Parking wars

Mini-van in a striped zone.” width=

The driver of this mini-van used his handicap sticker as justification
for parking in the striped area.

I’ve noticed a lot of motorcyclists parking in the striped area at the end of a parking line or next to a handicap parking spot. In Texarkana this is a common practice, and I have yet to see or hear about anybody being ticketed for it. I’ve indulged in this myself several times, always being sure that I wasn’t blocking somebody. I was especially careful if it was next to a handicap space, being sure that any vehicle in that spot had ample room to load or disembark wheelchairs.
But even with everybody else doing it, and despite my efforts to be considerate, it still didn’t feel right. For one thing, I’m sure it’s against the law. For another, I may have trouble with my insurance company if I’m ever hit by another vehicle while parked, illegally, in a stripped spot.
The point was really brought home to me about a month ago when I headed to a local big-box store. As I parked in a stripped area at the end of a line and headed for the store, I noticed a vehicle parked in the stripped area next to a handicap spot. But this wasn’t a motorcycle. It was a minivan. It looked so funny sitting there, I grabbed my cell phone and took a photo. That’s when I heard an angry, “Hey!” I hadn’t noticed the driver still sitting in the van.
“I am handicapped,” I heard him assert. I just waved and went on into the store. My purchases complete I left by the same door headed for my bike, only to discover the driver now standing outside the van waiting for me to emerge. As he pointed an accusing finger in my direction, I heard him tell a passerby, “That (expletive deleted) took my picture!”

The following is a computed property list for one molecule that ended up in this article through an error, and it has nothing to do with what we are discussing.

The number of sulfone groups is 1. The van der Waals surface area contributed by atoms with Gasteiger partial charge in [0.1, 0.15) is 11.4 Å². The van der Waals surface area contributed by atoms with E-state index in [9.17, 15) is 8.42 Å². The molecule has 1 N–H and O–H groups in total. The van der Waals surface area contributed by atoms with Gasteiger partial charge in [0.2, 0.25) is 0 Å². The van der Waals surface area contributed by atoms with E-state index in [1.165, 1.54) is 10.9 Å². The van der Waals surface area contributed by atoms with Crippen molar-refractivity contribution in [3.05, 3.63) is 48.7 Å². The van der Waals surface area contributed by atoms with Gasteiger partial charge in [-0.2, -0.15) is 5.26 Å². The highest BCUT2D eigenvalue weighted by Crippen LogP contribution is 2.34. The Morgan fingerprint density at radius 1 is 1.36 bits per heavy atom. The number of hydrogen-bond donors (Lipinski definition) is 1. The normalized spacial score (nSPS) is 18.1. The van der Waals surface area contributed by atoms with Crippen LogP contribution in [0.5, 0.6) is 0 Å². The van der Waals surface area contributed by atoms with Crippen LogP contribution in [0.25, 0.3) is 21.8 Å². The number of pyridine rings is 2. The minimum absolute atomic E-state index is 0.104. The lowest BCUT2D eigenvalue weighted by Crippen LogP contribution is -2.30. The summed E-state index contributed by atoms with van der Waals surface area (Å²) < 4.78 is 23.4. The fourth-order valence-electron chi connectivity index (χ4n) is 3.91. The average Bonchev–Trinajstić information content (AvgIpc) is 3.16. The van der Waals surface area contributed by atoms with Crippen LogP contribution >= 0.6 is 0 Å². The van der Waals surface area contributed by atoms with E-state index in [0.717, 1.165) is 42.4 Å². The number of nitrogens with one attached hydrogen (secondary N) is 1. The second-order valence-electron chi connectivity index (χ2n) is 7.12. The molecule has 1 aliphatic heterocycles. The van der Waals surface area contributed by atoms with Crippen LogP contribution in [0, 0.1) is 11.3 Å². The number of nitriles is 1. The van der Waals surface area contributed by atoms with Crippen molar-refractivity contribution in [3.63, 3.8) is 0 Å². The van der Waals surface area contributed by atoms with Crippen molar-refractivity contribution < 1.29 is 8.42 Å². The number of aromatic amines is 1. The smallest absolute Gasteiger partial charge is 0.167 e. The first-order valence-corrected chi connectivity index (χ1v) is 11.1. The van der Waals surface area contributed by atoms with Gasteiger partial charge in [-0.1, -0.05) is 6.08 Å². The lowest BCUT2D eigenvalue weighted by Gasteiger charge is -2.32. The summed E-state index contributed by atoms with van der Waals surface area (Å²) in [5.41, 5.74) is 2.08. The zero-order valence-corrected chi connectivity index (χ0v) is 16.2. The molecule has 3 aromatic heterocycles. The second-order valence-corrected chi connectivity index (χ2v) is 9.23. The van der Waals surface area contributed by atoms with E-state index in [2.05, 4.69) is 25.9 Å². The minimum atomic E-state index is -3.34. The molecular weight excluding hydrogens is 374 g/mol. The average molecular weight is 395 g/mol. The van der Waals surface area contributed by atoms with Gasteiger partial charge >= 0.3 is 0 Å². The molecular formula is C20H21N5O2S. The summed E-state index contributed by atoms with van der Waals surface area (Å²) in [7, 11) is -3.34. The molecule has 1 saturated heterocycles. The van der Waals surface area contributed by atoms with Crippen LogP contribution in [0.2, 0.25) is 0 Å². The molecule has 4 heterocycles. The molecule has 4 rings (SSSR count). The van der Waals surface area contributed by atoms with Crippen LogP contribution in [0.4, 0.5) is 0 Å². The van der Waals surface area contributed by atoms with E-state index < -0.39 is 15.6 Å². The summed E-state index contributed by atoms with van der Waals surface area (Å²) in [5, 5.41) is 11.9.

Very little of what followed is printable in this, or any family oriented, publication. The gist of it was he believed, by taking the photo, I was accusing him of wrongdoing, and that his disability justified his actions.
Without stopping, I assured him that I was not with law enforcement and had only taken the photo because it was an amusing sight. Unfortunately this didn’t satisfy him and as I loaded up and put on my helmet, he grabbed a shopping cart with one hand and his cane with the other and headed my way. His slow and unsteady progress gave both tribute to the severity of his disability, and hope to me of making an escape before his arrival. Alas, recalcitrant buckles on my saddlebags and helmet delayed my departure just long enough for the aggrieved party to arrive.
Through a blizzard of profanity, it was explained to me I was a narrow minded bigot, and he was actually doing me a favor. It was also suggested I do things with parts of my anatomy that I don’t believe were actually physically possible.
Keeping an eye on the cane to be sure it continued to be used as a tool of locomotion, and not a weapon, I tried to again explain that I had no legal authority, and had only snapped the photo because it was an unusual and amusing sight. As before, this did nothing to assuage his anger.